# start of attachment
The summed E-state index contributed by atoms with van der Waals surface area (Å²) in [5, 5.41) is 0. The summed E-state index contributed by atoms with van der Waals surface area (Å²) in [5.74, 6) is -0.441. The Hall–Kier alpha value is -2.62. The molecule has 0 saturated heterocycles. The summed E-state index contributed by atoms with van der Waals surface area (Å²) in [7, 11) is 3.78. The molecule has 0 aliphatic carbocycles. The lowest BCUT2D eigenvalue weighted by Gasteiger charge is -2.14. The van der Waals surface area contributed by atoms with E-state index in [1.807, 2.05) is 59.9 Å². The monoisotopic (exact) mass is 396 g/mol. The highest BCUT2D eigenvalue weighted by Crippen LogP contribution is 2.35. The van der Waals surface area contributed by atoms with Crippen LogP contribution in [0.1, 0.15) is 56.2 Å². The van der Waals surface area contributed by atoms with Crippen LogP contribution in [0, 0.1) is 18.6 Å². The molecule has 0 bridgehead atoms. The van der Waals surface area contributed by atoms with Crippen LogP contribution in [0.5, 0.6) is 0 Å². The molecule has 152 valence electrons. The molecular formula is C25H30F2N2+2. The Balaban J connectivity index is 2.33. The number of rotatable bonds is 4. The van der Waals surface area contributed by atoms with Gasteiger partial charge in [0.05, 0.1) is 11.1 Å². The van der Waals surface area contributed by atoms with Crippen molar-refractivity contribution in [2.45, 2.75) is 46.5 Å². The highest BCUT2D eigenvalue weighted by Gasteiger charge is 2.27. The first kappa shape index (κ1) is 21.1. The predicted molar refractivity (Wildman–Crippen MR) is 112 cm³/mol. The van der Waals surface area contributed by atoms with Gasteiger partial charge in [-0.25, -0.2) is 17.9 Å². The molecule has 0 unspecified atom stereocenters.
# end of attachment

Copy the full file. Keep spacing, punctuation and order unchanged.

The summed E-state index contributed by atoms with van der Waals surface area (Å²) in [5, 5.41) is 0. The summed E-state index contributed by atoms with van der Waals surface area (Å²) in [5.74, 6) is -0.441. The Hall–Kier alpha value is -2.62. The molecule has 0 saturated heterocycles. The summed E-state index contributed by atoms with van der Waals surface area (Å²) in [7, 11) is 3.78. The molecule has 0 aliphatic carbocycles. The lowest BCUT2D eigenvalue weighted by Gasteiger charge is -2.14. The van der Waals surface area contributed by atoms with E-state index in [1.807, 2.05) is 59.9 Å². The monoisotopic (exact) mass is 396 g/mol. The highest BCUT2D eigenvalue weighted by Crippen LogP contribution is 2.35. The van der Waals surface area contributed by atoms with Crippen LogP contribution in [0.1, 0.15) is 56.2 Å². The van der Waals surface area contributed by atoms with Crippen LogP contribution in [0, 0.1) is 18.6 Å². The molecule has 0 bridgehead atoms. The van der Waals surface area contributed by atoms with Crippen LogP contribution in [0.5, 0.6) is 0 Å². The molecule has 152 valence electrons. The molecular formula is C25H30F2N2+2. The Balaban J connectivity index is 2.33. The number of rotatable bonds is 4. The van der Waals surface area contributed by atoms with Gasteiger partial charge in [0.05, 0.1) is 11.1 Å². The van der Waals surface area contributed by atoms with Crippen molar-refractivity contribution in [2.45, 2.75) is 46.5 Å². The highest BCUT2D eigenvalue weighted by Gasteiger charge is 2.27. The first kappa shape index (κ1) is 21.1. The predicted molar refractivity (Wildman–Crippen MR) is 112 cm³/mol. The van der Waals surface area contributed by atoms with Gasteiger partial charge in [-0.25, -0.2) is 17.9 Å². The molecule has 0 unspecified atom stereocenters.